Share This Article

Birdmen: The Wright Brothers, Glenn Curtiss and the Battle to Control the Skies

by Lawrence Goldstone, St. Martin’s Press, N.Y., 2014, $28

Unless you’re already an expert on the litigious era of early flying, when lawsuits were far more important than flight suits, this is a marvelously well-written way to learn about those times. Lawrence Goldstone has combed all the standard reference books on the subject, especially Tom Crouch’s excellent The Bishop’s Boys, and assembled it into a very readable account. He has also done a bit of primary research, which often does not relate directly to the main subject matter. For example, in one footnote he examines the patent controversy over the extraction of aluminum from aluminum oxide. Goldstone does have most of the aviation de tails well in hand, although occasionally he slips up, as when he declares that both biplanes and pusher aircraft would “disappear.”

The important thing is that Goldstone tells this fascinating but too often forgotten story in a fluent, graceful style that adds immensely to its value. Perhaps even more significant, he has distinct views on the Wright brothers that he introduces into his narrative. They are portrayed as difficult men to work with, Wilbur in particular. In Goldstone’s judgment, Wilbur “believed that he was doing God’s work and toiling for the betterment of humanity by pursuing monopoly wealth.” As a result, he “abandoned science” to establish the Wrights’ patent rights, and this “robbed him of decades of his life.”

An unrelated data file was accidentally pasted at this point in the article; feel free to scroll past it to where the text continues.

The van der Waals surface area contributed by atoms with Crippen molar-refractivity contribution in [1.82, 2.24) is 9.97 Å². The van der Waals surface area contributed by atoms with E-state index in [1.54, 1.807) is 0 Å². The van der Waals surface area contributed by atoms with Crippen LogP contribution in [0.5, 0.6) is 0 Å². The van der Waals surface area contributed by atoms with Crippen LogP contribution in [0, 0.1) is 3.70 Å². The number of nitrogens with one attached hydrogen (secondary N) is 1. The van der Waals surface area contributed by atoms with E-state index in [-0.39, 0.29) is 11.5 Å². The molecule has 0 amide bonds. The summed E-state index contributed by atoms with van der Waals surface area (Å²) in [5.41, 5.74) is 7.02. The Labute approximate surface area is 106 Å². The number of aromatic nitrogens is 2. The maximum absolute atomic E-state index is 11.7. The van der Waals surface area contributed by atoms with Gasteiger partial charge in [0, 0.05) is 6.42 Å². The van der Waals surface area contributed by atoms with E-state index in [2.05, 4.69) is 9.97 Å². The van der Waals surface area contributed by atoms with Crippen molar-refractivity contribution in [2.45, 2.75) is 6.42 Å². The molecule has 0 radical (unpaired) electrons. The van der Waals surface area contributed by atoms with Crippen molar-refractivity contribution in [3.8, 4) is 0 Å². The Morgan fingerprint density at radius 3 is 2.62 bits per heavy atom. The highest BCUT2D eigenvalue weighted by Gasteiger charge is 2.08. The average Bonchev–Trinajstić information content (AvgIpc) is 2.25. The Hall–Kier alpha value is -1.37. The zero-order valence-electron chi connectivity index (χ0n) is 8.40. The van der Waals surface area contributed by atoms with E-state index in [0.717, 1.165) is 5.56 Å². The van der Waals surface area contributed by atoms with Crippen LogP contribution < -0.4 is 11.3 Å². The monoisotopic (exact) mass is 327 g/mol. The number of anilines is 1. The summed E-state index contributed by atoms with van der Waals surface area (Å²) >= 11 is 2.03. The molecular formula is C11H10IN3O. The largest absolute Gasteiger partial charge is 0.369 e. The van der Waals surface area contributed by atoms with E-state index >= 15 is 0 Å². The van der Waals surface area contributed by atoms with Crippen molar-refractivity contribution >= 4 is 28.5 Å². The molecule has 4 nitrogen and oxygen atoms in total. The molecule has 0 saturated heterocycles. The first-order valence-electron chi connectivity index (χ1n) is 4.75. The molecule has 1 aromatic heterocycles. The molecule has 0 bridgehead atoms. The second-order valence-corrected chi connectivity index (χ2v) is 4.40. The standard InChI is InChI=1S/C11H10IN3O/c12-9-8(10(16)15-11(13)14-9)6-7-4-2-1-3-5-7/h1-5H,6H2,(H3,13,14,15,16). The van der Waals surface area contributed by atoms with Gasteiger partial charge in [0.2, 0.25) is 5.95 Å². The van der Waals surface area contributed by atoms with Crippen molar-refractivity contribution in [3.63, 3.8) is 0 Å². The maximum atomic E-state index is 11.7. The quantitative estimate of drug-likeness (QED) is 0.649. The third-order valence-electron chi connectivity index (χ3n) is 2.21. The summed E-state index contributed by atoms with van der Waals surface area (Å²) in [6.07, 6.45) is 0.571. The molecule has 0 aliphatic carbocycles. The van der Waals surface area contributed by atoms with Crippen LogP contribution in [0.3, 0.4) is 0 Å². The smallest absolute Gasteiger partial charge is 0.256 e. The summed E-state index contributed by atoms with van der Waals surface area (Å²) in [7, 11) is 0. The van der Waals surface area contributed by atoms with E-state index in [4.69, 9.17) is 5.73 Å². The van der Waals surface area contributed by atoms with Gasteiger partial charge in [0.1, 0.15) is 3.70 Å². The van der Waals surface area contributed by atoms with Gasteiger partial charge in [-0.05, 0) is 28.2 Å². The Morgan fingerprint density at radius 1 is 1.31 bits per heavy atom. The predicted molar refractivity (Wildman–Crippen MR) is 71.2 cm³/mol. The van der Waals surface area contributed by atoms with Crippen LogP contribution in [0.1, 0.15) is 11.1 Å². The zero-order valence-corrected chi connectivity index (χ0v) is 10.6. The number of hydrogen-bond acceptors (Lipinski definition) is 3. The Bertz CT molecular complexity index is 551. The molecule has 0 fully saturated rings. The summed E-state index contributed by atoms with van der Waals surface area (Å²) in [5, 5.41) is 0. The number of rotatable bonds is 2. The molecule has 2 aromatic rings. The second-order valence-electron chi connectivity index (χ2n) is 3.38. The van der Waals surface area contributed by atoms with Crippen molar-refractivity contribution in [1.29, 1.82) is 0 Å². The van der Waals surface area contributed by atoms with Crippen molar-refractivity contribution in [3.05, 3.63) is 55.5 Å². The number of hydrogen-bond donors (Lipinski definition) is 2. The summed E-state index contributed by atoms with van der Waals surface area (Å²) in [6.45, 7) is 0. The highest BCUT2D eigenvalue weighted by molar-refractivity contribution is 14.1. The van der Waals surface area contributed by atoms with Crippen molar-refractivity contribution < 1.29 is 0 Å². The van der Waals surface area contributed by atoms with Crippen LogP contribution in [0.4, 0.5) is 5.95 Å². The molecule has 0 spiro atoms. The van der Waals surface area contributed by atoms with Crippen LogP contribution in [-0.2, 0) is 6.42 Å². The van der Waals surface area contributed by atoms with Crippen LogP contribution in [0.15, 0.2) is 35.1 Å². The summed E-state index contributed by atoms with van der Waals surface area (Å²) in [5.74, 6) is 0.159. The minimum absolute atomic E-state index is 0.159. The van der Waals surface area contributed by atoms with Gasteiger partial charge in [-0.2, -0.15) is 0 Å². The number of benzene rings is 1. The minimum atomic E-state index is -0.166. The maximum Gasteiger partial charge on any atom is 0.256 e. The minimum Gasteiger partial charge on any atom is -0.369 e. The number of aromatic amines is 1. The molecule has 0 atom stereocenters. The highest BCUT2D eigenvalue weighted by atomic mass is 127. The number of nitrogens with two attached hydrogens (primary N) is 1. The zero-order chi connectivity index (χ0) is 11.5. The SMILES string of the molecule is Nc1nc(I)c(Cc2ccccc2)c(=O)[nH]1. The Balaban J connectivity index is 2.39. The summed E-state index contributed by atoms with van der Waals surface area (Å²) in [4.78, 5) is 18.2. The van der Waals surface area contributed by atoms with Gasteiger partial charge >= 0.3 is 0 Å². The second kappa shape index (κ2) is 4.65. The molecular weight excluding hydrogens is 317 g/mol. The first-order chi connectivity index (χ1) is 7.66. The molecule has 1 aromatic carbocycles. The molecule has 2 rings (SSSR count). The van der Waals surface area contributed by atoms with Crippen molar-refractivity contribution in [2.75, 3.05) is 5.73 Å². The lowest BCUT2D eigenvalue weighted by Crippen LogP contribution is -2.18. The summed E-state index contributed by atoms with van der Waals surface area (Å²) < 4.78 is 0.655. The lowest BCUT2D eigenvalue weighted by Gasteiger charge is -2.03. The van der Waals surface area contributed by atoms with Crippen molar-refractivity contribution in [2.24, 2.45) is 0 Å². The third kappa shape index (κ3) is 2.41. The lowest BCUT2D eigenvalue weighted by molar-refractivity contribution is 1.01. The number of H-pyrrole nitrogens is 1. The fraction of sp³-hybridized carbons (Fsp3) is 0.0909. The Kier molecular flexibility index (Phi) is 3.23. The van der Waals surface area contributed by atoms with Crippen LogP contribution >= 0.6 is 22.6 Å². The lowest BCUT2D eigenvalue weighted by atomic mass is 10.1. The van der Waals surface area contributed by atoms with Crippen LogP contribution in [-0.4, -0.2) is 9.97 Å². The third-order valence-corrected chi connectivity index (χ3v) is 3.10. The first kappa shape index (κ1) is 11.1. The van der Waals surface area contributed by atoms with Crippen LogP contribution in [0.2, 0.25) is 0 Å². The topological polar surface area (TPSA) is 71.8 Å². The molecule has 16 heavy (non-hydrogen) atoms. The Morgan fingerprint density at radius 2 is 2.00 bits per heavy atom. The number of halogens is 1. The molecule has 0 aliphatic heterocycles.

Goldstone treats Glenn Curtiss much better, although he occasionally presents him in a somewhat questionable light regarding his debt to the Wrights. I believe readers will gain the most from the author’s handling of other stellar figures of the time, including Alexander Graham Bell, Augustus (that rat!) Herring and Captain Tom Baldwin.

Birdmen is an important addition to the growing number of books about aviation intended for general readers. So far, publishers have just scratched the surface of more than a century of aviation history, which means that aspiring authors need only research and write well to find a ready market.


Originally published in the November 2014 issue of Aviation History. To subscribe, click here.